User behavior is the nitty-gritty of HCI inquiry. For research like the Perfecto Project, obtaining hard data about the direct effects of culturally and racially diverse digital representations on people’s fitness behavior is key. The increasing improvement of digital and virtual technologies has enabled researchers to conduct tests that further complicate our views on the relationship between fictional (virtual or digital) representation and human behavior. The lessons learned on this subject are commonly known in HCI as the “proteus effect”—the idea that an individual’s behavior will conform to their digital or virtual self-representation, independently of how others perceive them.

Above, Perfecto begins to take steps toward a healthier lifestyle - and his soccer tricks delight his children. Artwork by Sam Romero.

Virtual reality (VR) has been particularly helpful in exploring the impact of the proteus effect due to the possibilities it offers for embodiment. For example, research has shown that users who use avatars with larger bodies behave more confidently, even more aggressively, towards their smaller virtual peers. Unfortunately, not enough experiments focused on race or ethnicity have been conducted to provide conclusive results. While some studies claim that white people embodying black virtual avatars can reduce their implicit racial bias, other similar studies have shown that VR embodiment can activate stereotypes in the presence of relevant features, such as gender or race. Researchers have tried to explain racial and gender stereotype activation through context, arguing that some situations are more triggering than others, for instance, job interviews for race and learning sports for gender.

People who are familiar with race theory or gender theory would have no difficulty in seeing the problem in this explanation. Markers like race and gender are two constitutive parts of our daily experiences as humans that cannot be just turned on and off at will. Despite the lack of scientific evidence of their biological existence, race and gender are key social characteristics with real impact on the world; these markers make people intelligible to each other and to themselves. Virtual environments refer outward inevitably to the real world, and finding real-life situations where race or gender are unimportant is simply not possible.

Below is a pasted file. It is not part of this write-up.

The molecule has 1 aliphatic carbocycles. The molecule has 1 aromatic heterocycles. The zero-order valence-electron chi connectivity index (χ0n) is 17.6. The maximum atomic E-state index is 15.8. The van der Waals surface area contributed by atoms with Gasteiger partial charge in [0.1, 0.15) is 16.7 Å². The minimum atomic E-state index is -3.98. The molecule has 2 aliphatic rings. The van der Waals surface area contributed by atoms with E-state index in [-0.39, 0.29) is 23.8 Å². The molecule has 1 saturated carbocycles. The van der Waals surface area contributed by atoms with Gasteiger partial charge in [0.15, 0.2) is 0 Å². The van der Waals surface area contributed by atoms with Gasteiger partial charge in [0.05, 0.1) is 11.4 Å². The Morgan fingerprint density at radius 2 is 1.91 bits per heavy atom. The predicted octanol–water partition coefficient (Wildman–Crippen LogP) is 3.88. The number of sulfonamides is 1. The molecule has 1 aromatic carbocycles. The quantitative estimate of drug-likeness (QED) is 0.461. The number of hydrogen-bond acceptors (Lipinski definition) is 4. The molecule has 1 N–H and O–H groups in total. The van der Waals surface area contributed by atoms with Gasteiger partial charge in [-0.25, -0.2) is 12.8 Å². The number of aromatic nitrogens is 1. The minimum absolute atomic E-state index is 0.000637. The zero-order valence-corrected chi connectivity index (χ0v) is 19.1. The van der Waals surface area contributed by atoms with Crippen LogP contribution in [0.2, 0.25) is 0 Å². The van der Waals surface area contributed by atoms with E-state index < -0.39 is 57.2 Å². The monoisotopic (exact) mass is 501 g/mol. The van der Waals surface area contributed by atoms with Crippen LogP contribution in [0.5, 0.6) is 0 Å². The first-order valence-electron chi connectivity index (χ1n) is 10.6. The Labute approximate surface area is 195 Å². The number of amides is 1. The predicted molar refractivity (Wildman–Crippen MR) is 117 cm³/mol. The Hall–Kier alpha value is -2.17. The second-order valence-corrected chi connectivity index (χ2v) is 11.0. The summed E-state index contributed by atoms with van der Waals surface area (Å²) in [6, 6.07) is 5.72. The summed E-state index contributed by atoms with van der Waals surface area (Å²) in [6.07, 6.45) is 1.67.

​ In the above birthday scene, middle-aged Latinx app users may connect with the language and culturally-specific activities reflected in the narrative and imagery. Artwork by Sam Romero. ​

And that's why race-informed storytelling is important for HCI. Understanding why we love good stories can allow us to become aware of fallacious, deep-rooted assumptions about reality that permeate all aspects of our practices—for example, the presumption of neutrality. Originally, the idea to have a purple alien starring the story in the fitness app was to be as neutral as possible. In explaining her motivations to join the WhoIsZuki team, Moya said that Zuki, the seemingly genderless alien, struck her as male. After all, Zuki was on an epic journey to save the planet, similarly to the epics where male heroes have always embarked on in our tradition to save the world. The hero's journey is compulsorily a male-dominated literary structure.

If every situation in the metaverse will unavoidably trigger people's mental schemas about race and gender, then perhaps one way to fight against them is through heightened exposure. That is, perhaps by increasing diversity in racial, ethnic, and gender representations in the stories we tell we can overexpose people until the triggers wear off. In this respect, the Perfecto Project might be on the right track.

Asking questions about race, gender and cultural differences has taught Moya that stories are never neutral, they come with baggage. And now, those questions are teaching us that designing technology might not be so different from crafting a good story after all. Telling Perfecto's story is as much a way to combat color-blind tendencies in tech design as to include overlooked user populations. As Moya says, representation matters in the way we craft both the stories we tell and the technology we use.

Learn more about The Perfecto Project here.

Alberto Quintero is a 2022 CCSRE Public Writing Fellow and a Ph.D. Candidate in Modern Thought & Literature at Stanford University.